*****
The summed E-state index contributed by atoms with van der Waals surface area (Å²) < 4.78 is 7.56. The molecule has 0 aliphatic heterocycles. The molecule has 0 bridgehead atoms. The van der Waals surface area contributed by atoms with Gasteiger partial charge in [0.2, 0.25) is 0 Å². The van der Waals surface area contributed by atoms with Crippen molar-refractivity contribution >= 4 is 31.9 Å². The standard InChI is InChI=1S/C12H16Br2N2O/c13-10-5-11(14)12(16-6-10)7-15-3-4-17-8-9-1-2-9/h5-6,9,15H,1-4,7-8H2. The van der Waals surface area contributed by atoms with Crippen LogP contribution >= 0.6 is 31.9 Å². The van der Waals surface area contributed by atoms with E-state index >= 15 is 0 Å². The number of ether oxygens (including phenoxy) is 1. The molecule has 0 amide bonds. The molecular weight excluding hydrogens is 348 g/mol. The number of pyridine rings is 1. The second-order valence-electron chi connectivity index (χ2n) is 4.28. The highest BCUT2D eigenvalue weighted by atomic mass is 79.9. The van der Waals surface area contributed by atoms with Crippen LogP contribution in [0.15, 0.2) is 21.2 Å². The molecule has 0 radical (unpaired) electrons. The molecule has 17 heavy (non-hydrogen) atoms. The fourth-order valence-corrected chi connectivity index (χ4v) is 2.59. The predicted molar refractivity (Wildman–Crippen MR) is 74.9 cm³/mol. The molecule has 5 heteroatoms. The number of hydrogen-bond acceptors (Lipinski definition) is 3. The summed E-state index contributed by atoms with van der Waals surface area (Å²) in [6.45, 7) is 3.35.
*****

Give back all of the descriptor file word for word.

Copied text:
The summed E-state index contributed by atoms with van der Waals surface area (Å²) < 4.78 is 7.56. The molecule has 0 aliphatic heterocycles. The molecule has 0 bridgehead atoms. The van der Waals surface area contributed by atoms with Gasteiger partial charge in [0.2, 0.25) is 0 Å². The van der Waals surface area contributed by atoms with Crippen molar-refractivity contribution >= 4 is 31.9 Å². The standard InChI is InChI=1S/C12H16Br2N2O/c13-10-5-11(14)12(16-6-10)7-15-3-4-17-8-9-1-2-9/h5-6,9,15H,1-4,7-8H2. The van der Waals surface area contributed by atoms with Crippen LogP contribution >= 0.6 is 31.9 Å². The van der Waals surface area contributed by atoms with E-state index >= 15 is 0 Å². The number of ether oxygens (including phenoxy) is 1. The molecule has 0 amide bonds. The molecular weight excluding hydrogens is 348 g/mol. The number of pyridine rings is 1. The second-order valence-electron chi connectivity index (χ2n) is 4.28. The highest BCUT2D eigenvalue weighted by atomic mass is 79.9. The van der Waals surface area contributed by atoms with Crippen LogP contribution in [0.15, 0.2) is 21.2 Å². The molecule has 0 radical (unpaired) electrons. The molecule has 17 heavy (non-hydrogen) atoms. The fourth-order valence-corrected chi connectivity index (χ4v) is 2.59. The predicted molar refractivity (Wildman–Crippen MR) is 74.9 cm³/mol. The molecule has 5 heteroatoms. The number of hydrogen-bond acceptors (Lipinski definition) is 3. The summed E-state index contributed by atoms with van der Waals surface area (Å²) in [6.45, 7) is 3.35.